Two peaceful, riverside villages between Henley and Marlow have surprising connections with the art of war. Above the village of Medmenham lies a prehistoric hill fort, which, with another at nearby Danesfield, once controlled the river valley below. Parked incongruously in the forecourt of a house in Medmenham’s main street are two naval cannon - see photo - above which the Royal Navy’s Blue Ensign flag flies. They are two of the original seven naval guns dragged 1,500 miles overland by the crew of HMS Powerful in order to relieve the siege of Ladysmith in February 1900. Winston Churchill, acting as a Boer War correspondent, was among the relief force. On their return home, the sailors from the Naval Brigade paraded their guns through London. This led in 1907 to the inter-port field gun competition that was a highlight of the annual Royal Tournament military tattoo for many decades.
|Two of the original seven naval guns used in the siege of Ladysmith|
|Olde Bell Hotel - Hurley|
In Medmenham’s parish churchyard is the grave of Sir Basil Liddell Hart, the war correspondent and military historian whose life was not without controversy. Formerly secret files revealed that MI5 believed Liddell Hart had known all the details of the D-Day landing plans three months before the invasion. On learning this, a furious Winston Churchill had demanded Liddell Hart’s arrest but MI5 instead placed him under careful surveillance.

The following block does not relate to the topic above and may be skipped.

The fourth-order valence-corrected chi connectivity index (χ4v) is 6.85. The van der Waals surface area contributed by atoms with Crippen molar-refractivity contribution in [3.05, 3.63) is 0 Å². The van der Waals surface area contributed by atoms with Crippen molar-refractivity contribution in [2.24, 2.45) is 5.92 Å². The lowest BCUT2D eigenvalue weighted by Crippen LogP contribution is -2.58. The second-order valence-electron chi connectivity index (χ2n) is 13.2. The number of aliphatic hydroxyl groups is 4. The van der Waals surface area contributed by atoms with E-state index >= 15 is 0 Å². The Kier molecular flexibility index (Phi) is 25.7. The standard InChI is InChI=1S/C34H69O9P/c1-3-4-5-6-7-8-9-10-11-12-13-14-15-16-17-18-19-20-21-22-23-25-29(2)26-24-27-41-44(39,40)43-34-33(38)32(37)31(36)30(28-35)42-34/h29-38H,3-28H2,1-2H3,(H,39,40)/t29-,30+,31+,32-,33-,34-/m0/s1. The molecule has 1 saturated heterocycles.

The nearby Danesfield House, now a luxury hotel, once served as RAF Medmenham. Vital work was carried out at what became the Allied aerial reconnaissance interpretation unit in the Second World War. It was here that the launch sites for the V-rockets were identified, leading to the elimination of the grave threat this advanced weaponry posed at the end of the war. Sarah Churchill, the actress daughter of the wartime Prime Minister, worked here as did Colonel Elliott Roosevelt, son of the USA President. The English actor Sir Dirk Bogarde was another who was stationed here in the war. Winston himself would pay private visits to his daughter and receive first hand briefings at RAF Medmenham.
The village of Hurley, just across the river, was the location for US Naval Intelligence in WWII. Nicholas Straussler, a military engineer, lived in the village and is reputed to have tested early models of the ‘swimming tank’ that went ashore on D-Day in the former Priory’s fish pond and mill stream. President Roosevelt and General Dwight Eisenhower are believed to have stayed during WWII in the medieval Olde Bell hotel - a claimant to being the oldest pub in the country - in the village’s High street. The vast caravan park and bungalows that line the Thames above Hurley arose from those who fled the London Blitz for the safety of the riverside meadows.
These two Thames-side communities, which could have served from their idyllic appearance as wartime Ministry of Information “this is what we are fighting for” propaganda English villages, have links with warfare right across the centuries. In the person of Liddell Hart was someone who was gassed in World War I and who later controversially claimed to have propounded theories which were then used against the Allies during World War II, viz. the practice of Blitzkrieg, lightning attacks dependent on speed and surprise. Two years before the siege of Ladysmith, Winston Churchill, who made secretive visits to the area, had taken part in the last meaningful British cavalry charge at the battle of Omdurman in 1898. When he visited RAF Medmenham four decades later its personnel, his daughter included, were locating the launch sites of Germany’s ‘Doodlebugs’, the earliest type of military cruise missiles.
By Jeff Griffiths
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